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72t option & Contribution Withdrawal from Roth IRAs before 60 Questions
Old 01-15-2011, 07:28 AM   #1
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72t option & Contribution Withdrawal from Roth IRAs before 60 Questions

I'm considering "retiring" from my current job in the near future. I've started looking at the 72t option of taking money out of your IRAs before 60 to avoid the 10% penalty. As I understand it, once I choose this option there is a set amount I can take out each year based on the prior end of year value and the life expectancy tables (and alternative method of using a conservative growth rate).

I'm 45 years old now and will have a military reserve pension kick in when I'm 60. I have both Traditional and Roth IRAs.

My question is this: Can I use the 72t option on the total of all my IRAs and then pick which ones I want to take the money out of? Since I have a taxable pension kicking in when I turn 60, if we have low income years prior to that I'd like to maximize the amount from the Traditional accounts. On the other had if we have a really good year (husband self employed and we'll be starting a small farm), then I might want to take the money out of the Roth.

That brings up another question. If I choose the 72t option but then have earned income, am I still allowed to put an annual contribution into my IRA?

I'm more concerned about low income years and getting the tax-deferred money out (My goal is to maximize the 15% tax bracket on our taxes each year based on the current tax system). So if I have to take the money out evenly between the IRAs, I suppose one way around this would be to "convert" funds from Traditional to Roth at the end of the year when I know how I'm going to stand tax wise.

We have ~2/3 of our IRAs in Roth accounts. As I understand it, we can take out our Roth Contributions and Conversions (as long as it's been 5 years) before 60 without tax or penalty. If this is true, then it seems that I might want to just forget about the 72t option. If I want to get money out of a Traditional IRA, I'll just take that amount out of a Roth IRA and then convert the same amount from the Traditional account to the Roth account. This way I'm not tied to a certain amount each year. I'd also be able to better control what I use from tax-deferred, tax-free, and unsheltered accounts.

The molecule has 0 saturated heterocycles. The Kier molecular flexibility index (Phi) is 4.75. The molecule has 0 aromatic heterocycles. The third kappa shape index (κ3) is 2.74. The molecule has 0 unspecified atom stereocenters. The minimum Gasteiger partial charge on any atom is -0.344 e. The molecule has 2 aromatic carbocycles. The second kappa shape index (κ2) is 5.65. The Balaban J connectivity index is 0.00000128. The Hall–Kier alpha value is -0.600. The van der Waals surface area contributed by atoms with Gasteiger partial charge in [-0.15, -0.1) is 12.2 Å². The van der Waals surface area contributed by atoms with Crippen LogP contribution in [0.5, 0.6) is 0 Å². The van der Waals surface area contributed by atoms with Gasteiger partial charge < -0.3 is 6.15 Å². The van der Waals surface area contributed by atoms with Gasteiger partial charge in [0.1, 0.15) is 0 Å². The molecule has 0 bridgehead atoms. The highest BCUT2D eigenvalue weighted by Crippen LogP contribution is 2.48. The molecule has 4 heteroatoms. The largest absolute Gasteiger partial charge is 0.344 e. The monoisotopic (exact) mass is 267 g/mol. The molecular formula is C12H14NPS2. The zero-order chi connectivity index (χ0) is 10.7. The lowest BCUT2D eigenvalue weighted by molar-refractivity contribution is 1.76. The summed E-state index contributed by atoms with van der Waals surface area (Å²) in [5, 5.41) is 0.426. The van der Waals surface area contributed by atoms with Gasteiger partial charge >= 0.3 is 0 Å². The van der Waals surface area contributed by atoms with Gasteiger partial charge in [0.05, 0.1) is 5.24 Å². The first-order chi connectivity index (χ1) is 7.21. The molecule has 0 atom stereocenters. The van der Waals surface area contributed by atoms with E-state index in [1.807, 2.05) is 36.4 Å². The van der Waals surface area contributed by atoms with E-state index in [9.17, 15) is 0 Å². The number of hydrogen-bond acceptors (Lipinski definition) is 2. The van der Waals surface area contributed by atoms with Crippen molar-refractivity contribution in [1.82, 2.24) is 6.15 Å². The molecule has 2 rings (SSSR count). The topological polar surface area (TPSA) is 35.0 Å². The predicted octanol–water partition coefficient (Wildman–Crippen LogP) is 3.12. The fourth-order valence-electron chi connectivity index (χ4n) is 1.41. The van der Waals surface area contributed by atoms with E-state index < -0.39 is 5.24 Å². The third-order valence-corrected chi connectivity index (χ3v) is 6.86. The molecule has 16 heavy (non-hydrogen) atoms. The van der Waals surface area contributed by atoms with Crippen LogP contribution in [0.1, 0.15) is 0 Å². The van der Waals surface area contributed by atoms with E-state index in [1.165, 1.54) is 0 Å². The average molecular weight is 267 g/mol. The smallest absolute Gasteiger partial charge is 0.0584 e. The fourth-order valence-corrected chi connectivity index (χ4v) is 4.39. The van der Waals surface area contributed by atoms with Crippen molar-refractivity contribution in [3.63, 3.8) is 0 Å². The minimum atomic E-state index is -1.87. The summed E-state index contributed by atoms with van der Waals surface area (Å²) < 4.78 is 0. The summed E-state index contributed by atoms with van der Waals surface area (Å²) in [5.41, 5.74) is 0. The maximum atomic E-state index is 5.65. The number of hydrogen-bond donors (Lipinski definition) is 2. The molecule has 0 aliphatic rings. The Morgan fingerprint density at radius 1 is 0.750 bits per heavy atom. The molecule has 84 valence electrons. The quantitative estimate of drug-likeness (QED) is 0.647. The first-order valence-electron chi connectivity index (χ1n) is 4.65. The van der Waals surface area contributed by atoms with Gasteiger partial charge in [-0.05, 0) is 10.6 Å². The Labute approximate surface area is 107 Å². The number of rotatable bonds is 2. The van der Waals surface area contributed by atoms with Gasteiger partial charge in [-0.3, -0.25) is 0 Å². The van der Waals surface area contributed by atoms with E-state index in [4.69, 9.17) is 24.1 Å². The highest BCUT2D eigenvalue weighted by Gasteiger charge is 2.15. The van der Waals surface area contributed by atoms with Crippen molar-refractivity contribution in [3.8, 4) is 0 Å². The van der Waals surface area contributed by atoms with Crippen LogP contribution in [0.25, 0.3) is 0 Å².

Please let me know if my understandings are correct. I'd like to have our Roth contributions grow as long as possible, but if I know we have the option to take out our contributions before 60, then I'll feel more comfortable about drawing down on our non-sheltered savings.
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Old 01-15-2011, 07:32 AM   #2
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I understand this site is an excellent resource concerning everything related to 72t: 72t.Net | SEPP Plans | IRC Section 72(t) | 72t Distribution I'd ask your questions there.
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Old 01-15-2011, 09:33 AM   #3
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Originally Posted by Aeowyn View Post
As I understand it, we can take out our Roth Contributions and Conversions (as long as it's been 5 years) before 60 without tax or penalty. If this is true, then it seems that I might want to just forget about the 72t option.
Yep.
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You do not include in your gross income qualified distributions or distributions that are a return of your regular contributions from your Roth IRA(s)
The discussion starts on page 64 of IRS Pub 590:
http://www.irs.gov/pub/irs-pdf/p590.pdf
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Old 01-15-2011, 09:43 AM   #4
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Each IRA acct is separate for 72t withdrawal purposes. 72t rules do not apply to Roth IRAs.

No deposits to an IRA once 72t withdrawals are started - that would 'break' the 72t. However, deposits may be made to a different IRA.
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Old 01-15-2011, 12:23 PM   #5
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No deposits to an IRA once 72t withdrawals are started - that would 'break' the 72t. However, deposits may be made to a different IRA.
I didn't know about the deposits caveat, what about Roth conversions, do they break the 72t?
TJ
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Old 01-15-2011, 07:25 PM   #6
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I didn't know about the deposits caveat, what about Roth conversions, do they break the 72t?
TJ
Once you start a 72t withdrawal plan from an IRA, you must withdraw the exact amount by formula each year, and that is it for at least 5 years and until you turn 59.5. No deposits, extra withdrawals, conversions, anything (except a QDRO - for divorces) or you owe penalties and interest from your first withdrawal.